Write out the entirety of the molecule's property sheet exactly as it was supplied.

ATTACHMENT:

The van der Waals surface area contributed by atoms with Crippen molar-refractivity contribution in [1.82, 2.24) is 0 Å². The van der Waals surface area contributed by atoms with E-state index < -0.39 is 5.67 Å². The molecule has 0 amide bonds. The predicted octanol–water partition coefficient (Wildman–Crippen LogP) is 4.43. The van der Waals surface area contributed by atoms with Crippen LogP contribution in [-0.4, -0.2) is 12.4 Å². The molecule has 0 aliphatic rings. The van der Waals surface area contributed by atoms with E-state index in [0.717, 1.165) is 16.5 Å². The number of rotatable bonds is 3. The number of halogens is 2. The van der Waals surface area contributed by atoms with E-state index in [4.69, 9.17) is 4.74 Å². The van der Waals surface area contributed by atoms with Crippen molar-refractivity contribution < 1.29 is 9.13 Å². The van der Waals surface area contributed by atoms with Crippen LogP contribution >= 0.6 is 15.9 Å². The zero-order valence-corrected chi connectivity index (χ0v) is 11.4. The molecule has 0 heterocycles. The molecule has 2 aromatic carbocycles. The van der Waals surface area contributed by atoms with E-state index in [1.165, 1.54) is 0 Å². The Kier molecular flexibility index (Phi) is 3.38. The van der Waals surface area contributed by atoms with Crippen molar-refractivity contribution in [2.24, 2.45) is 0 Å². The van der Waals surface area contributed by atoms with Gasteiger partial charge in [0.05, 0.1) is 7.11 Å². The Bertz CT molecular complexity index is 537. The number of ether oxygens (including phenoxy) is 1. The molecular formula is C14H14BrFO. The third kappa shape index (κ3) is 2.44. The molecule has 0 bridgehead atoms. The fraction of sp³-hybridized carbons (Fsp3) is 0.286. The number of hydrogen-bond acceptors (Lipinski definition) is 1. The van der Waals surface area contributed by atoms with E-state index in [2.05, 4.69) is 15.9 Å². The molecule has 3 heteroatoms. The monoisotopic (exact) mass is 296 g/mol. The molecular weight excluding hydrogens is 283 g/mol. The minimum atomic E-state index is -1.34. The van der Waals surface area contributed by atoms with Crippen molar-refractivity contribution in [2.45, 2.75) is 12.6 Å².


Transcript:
The van der Waals surface area contributed by atoms with Crippen molar-refractivity contribution in [1.82, 2.24) is 0 Å². The van der Waals surface area contributed by atoms with E-state index < -0.39 is 5.67 Å². The molecule has 0 amide bonds. The predicted octanol–water partition coefficient (Wildman–Crippen LogP) is 4.43. The van der Waals surface area contributed by atoms with Crippen LogP contribution in [-0.4, -0.2) is 12.4 Å². The molecule has 0 aliphatic rings. The van der Waals surface area contributed by atoms with E-state index in [0.717, 1.165) is 16.5 Å². The number of rotatable bonds is 3. The number of halogens is 2. The van der Waals surface area contributed by atoms with E-state index in [4.69, 9.17) is 4.74 Å². The van der Waals surface area contributed by atoms with Crippen molar-refractivity contribution < 1.29 is 9.13 Å². The van der Waals surface area contributed by atoms with Crippen LogP contribution >= 0.6 is 15.9 Å². The zero-order valence-corrected chi connectivity index (χ0v) is 11.4. The molecule has 0 heterocycles. The molecule has 2 aromatic carbocycles. The van der Waals surface area contributed by atoms with E-state index in [1.165, 1.54) is 0 Å². The Kier molecular flexibility index (Phi) is 3.38. The van der Waals surface area contributed by atoms with Crippen molar-refractivity contribution in [2.24, 2.45) is 0 Å². The van der Waals surface area contributed by atoms with Gasteiger partial charge in [0.05, 0.1) is 7.11 Å². The Bertz CT molecular complexity index is 537. The number of ether oxygens (including phenoxy) is 1. The molecular formula is C14H14BrFO. The third kappa shape index (κ3) is 2.44. The molecule has 0 bridgehead atoms. The fraction of sp³-hybridized carbons (Fsp3) is 0.286. The number of hydrogen-bond acceptors (Lipinski definition) is 1. The van der Waals surface area contributed by atoms with E-state index in [2.05, 4.69) is 15.9 Å². The molecule has 3 heteroatoms. The monoisotopic (exact) mass is 296 g/mol. The molecular weight excluding hydrogens is 283 g/mol. The minimum atomic E-state index is -1.34. The van der Waals surface area contributed by atoms with Crippen molar-refractivity contribution in [2.45, 2.75) is 12.6 Å².